“Severely going down: Liberty (71%) – Relatedness (43%) – Mastery (33%)
    Positively impacted: Curiosity (67%) – Power (38%)”

    Wow!
    How many teams did I coach without me (or them) realizing this was happening? I will definitely add this to my toolbox.

    Thanks for sharing!
    Eric

    • http://www.pyxis-tech.com yves ferland

      Hi Éric,

      What I like the most about this tool is the fact that people are using their cards, and the ones from their colleagues, to speak up their minds.

      It was fascinating to hear them exchange on their issues. Furthermore, it was even more surprising to see them understand and recognize why colleague xyz was behaving in such a manner because on his/her own values.

      Powerful tool to demonstrate graphically the context in which complex issues are evolving during Agile transitions.

  • Frédérick Lussier

    Great work!

    Wish I was there. I will use it.

    • http://www.pyxis-tech.com yves ferland

      Thanks Frédérick,

      There are more games to come from the Management 3.0 course ware. I’m scheduled to start offering this training next January 2012.

  • françois beauregard

    Great work teammate!

    Thanks for sharing this and giving guidance on how this can be reused in other context. I can certainly see this being used in a team retrospectives and many other contexts.

    Even though, you do not give details, I think the initial step of ensuring a safe space is absolutely essential (may be we can cover that in a seperate blog post). Holding the space for the whole duration when discussing such crucial topics requires even higher facilitation skills in my opinion. Knowing how you work, I am sure you did an amazing job at it.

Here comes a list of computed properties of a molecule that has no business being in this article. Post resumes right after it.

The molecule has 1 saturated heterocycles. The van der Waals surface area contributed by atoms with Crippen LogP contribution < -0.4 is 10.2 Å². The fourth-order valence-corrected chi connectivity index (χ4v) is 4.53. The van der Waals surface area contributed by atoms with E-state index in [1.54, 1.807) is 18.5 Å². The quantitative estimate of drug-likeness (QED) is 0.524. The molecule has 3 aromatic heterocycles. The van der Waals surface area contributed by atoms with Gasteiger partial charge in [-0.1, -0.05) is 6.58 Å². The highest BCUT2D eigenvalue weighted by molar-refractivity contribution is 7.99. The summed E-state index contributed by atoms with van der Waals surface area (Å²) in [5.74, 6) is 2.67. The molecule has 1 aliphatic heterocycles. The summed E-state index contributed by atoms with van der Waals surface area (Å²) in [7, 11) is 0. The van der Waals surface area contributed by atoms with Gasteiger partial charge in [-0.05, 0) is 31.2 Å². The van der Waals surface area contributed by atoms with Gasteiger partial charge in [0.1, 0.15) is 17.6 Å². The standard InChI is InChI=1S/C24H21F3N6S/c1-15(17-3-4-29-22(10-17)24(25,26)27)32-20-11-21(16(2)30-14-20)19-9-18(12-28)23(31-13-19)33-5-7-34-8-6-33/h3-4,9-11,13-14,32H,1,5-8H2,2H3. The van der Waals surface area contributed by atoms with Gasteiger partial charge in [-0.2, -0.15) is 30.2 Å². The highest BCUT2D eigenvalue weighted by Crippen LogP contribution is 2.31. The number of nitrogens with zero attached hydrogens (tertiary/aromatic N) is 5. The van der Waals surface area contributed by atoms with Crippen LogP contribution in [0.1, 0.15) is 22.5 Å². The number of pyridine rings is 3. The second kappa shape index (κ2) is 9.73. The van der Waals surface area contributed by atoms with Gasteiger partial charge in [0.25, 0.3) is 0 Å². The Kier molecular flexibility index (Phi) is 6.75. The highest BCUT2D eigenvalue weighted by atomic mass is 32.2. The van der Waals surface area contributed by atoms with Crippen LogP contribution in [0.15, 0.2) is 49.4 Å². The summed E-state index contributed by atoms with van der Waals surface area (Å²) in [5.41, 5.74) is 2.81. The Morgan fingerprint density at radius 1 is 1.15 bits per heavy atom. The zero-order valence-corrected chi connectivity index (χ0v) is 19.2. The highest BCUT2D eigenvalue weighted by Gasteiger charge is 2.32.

This gets me thinking about the Leadership Agility model that we bring forward with leaders / managers. One essential skill we help leaders develop is the ability to lead Pivotal Conversations. This skill is highly underdeveloped not only in managers but also in ScrumMasters and Product Owners. I cannot count how many times I have attended counterproductive (even damaging) retrospectives where either nothing much useful was said because the conversation stayed in surface or because after two-minutes the ScrumMaster was emotionally activated and therefore lost complete awareness of the process.

    Let’s write on this. Stay tuned!

    • http://www.pyxis-tech.com yves ferland

      Thanks François for your feedback,

      Since both of us are quite active on crafting productive group sessions, I can relate to your statement on facilitation skills. This is something we could definitively include in upcoming posts; we do have a lot of knowledge to share on that perspective.

      My next post will discuss how managers can significantly improve their abilities. Handling pivotal conversations is obviously one of these.

      True… sprint retrospectives can go wrong and may merely scratch the surface sometimes – this is what I saw with the Agile pilot team. I think everybody learned a lot from the 150 minutes of power, including myself !

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  • Jonathan

    Hello Yves,

    I noticed the link to the card description sheet doesn’t work anymore. Here is the good url : http://www.management30.com/storage/exercises/04%20Moving%20Motivators%20-%20Pieces%20v1.01.pdf

    By the way, this exercise is really interesting. Thank you for sharing your experience.